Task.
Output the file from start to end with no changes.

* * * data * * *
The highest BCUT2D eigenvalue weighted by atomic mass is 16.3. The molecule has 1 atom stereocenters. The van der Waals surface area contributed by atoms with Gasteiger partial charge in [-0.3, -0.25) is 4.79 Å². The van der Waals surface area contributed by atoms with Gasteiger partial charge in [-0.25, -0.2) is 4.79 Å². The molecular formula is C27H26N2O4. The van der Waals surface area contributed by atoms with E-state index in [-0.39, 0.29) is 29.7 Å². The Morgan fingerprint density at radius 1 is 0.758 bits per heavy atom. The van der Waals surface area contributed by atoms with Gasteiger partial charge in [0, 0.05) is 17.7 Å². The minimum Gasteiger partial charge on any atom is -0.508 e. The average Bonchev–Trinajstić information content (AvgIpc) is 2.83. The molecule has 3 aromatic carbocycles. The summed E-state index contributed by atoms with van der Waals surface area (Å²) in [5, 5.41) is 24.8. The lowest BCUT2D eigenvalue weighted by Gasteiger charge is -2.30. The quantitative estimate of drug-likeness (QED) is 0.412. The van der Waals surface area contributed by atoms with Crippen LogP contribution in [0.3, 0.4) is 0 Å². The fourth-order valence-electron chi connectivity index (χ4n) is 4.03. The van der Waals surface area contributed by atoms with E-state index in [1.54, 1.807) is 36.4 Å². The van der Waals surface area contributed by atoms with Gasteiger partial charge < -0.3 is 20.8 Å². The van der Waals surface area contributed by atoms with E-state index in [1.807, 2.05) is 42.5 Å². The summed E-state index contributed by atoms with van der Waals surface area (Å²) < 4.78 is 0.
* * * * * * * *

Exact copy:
The highest BCUT2D eigenvalue weighted by atomic mass is 16.3. The molecule has 1 atom stereocenters. The van der Waals surface area contributed by atoms with Gasteiger partial charge in [-0.3, -0.25) is 4.79 Å². The van der Waals surface area contributed by atoms with Gasteiger partial charge in [-0.25, -0.2) is 4.79 Å². The molecular formula is C27H26N2O4. The van der Waals surface area contributed by atoms with E-state index in [-0.39, 0.29) is 29.7 Å². The Morgan fingerprint density at radius 1 is 0.758 bits per heavy atom. The van der Waals surface area contributed by atoms with Gasteiger partial charge in [0, 0.05) is 17.7 Å². The minimum Gasteiger partial charge on any atom is -0.508 e. The average Bonchev–Trinajstić information content (AvgIpc) is 2.83. The molecule has 3 aromatic carbocycles. The summed E-state index contributed by atoms with van der Waals surface area (Å²) in [5, 5.41) is 24.8. The lowest BCUT2D eigenvalue weighted by Gasteiger charge is -2.30. The quantitative estimate of drug-likeness (QED) is 0.412. The van der Waals surface area contributed by atoms with Crippen LogP contribution in [0.3, 0.4) is 0 Å². The fourth-order valence-electron chi connectivity index (χ4n) is 4.03. The van der Waals surface area contributed by atoms with E-state index in [1.54, 1.807) is 36.4 Å². The van der Waals surface area contributed by atoms with Gasteiger partial charge < -0.3 is 20.8 Å². The van der Waals surface area contributed by atoms with E-state index in [1.807, 2.05) is 42.5 Å². The summed E-state index contributed by atoms with van der Waals surface area (Å²) < 4.78 is 0.